A color selection methodology requires:
Lately, the main trend in consumer behavior is a rising need for product customization and personalization. Advances in manufacturing techniques and mass product customization techniques are giving buyers a wealth of options when shopping for products.
Using predefined color schemes, finishing, and material options are allowing customers to co-design products on the fly with enough freedom to create a product that suits their particular tastes.
Adding customized options to your products has many benefits. It’s one of the best ways to attract new buyers and provide exceptional buying experiences while helping to grow your brand. It’s especially true if you offer highly configurable products that use modular designs, and you can integrate the engineering and manufacturing requirements into your marketing process.
A product configuration and personalization platform enables you to provide different color schemes, finishing options, and customization capabilities to your customers.
Product customization gives your customers the freedom to choose from different options that suit their unique style and color tastes. For fashion brands, the choice of color for a particular dress or garment has a major impact on a shopper’s buying decision.
By including customized product options, you can:
Using product customization, you can maximize your use of color psychology in fashion, interior design, and many other products. One of our favorite examples of where color psychology meets product customization can be found in the Fender Mod Shop.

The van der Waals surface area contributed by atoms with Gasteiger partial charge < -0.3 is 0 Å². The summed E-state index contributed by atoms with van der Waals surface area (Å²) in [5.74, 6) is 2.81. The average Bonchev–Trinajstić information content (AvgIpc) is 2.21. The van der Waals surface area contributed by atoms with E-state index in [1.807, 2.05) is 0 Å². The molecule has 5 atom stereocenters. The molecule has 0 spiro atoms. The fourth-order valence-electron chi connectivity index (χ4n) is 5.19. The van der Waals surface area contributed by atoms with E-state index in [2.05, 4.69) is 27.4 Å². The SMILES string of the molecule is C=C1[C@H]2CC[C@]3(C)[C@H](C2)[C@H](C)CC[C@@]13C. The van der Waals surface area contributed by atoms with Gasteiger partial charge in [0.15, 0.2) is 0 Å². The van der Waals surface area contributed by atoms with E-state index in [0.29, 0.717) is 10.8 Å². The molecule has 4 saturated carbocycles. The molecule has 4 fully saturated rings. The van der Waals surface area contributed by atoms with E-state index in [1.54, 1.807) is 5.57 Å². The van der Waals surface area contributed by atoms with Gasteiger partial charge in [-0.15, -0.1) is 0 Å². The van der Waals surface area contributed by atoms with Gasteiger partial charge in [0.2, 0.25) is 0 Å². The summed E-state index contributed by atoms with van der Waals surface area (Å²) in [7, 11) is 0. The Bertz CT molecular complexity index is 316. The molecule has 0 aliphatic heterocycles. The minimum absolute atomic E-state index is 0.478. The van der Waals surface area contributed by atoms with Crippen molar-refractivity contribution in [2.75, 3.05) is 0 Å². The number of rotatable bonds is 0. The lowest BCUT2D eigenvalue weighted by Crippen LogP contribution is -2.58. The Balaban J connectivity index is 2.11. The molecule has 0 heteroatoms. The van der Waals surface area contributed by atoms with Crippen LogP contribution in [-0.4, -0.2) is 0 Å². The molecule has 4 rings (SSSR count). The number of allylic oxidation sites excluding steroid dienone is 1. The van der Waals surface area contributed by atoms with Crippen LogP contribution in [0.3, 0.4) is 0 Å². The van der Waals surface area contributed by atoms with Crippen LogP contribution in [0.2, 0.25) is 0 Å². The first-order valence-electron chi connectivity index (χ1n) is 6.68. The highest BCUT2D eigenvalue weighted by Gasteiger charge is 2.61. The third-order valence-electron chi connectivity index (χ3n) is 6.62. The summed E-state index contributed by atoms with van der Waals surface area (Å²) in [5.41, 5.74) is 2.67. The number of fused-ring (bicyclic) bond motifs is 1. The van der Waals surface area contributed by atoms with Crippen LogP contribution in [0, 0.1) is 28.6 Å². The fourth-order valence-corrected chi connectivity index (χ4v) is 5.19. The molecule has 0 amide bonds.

Here, customers have complete design freedom to change the color, base material, neck shape, and other elements that will make a guitar or bass unique to their tastes. As a Fender guitar is often a once-in-a-lifetime purchase, providing customization options and enticing color palettes ensures that no customer has to settle for a guitar that doesn’t match their preferences to a T.
To create a unique buying experience and allow customers to co-create products, your product customization options need to go beyond novelty effects and add aesthetic or function value. Having multiple color options available is one of the most basic but profitable customization features you can offer.
Industries that are using color psychology and product customization effectively include:
Using mass customization, product personalization, and color variations are the best ways to differentiate your brand from competitors. The advance of technologies like 3D rendering, AR, and interactive product personalization is helping today’s product designers to deliver shopping experiences that surpass customer expectations and provide unique products that delight customers.
While it’s still important to think through the color options you offer for your products, product personalization puts your customers in the driver’s seat. Ultimately, this helps increase engagement, conversions, brand loyalty, and your bottom line.
With ConfigureID’s product personalization platform, you can offer unlimited customization options including colors, materials, text personalization, and more.
Our platform provides an intuitive user interface, photorealistic 3D visualization, and sophisticated configuration logic that guide your customers through the personalization process from start to finish.
Leverage the power of color psychology and mass product customization to boost margins and loyalty with ConfigureID. Schedule a demo to see how.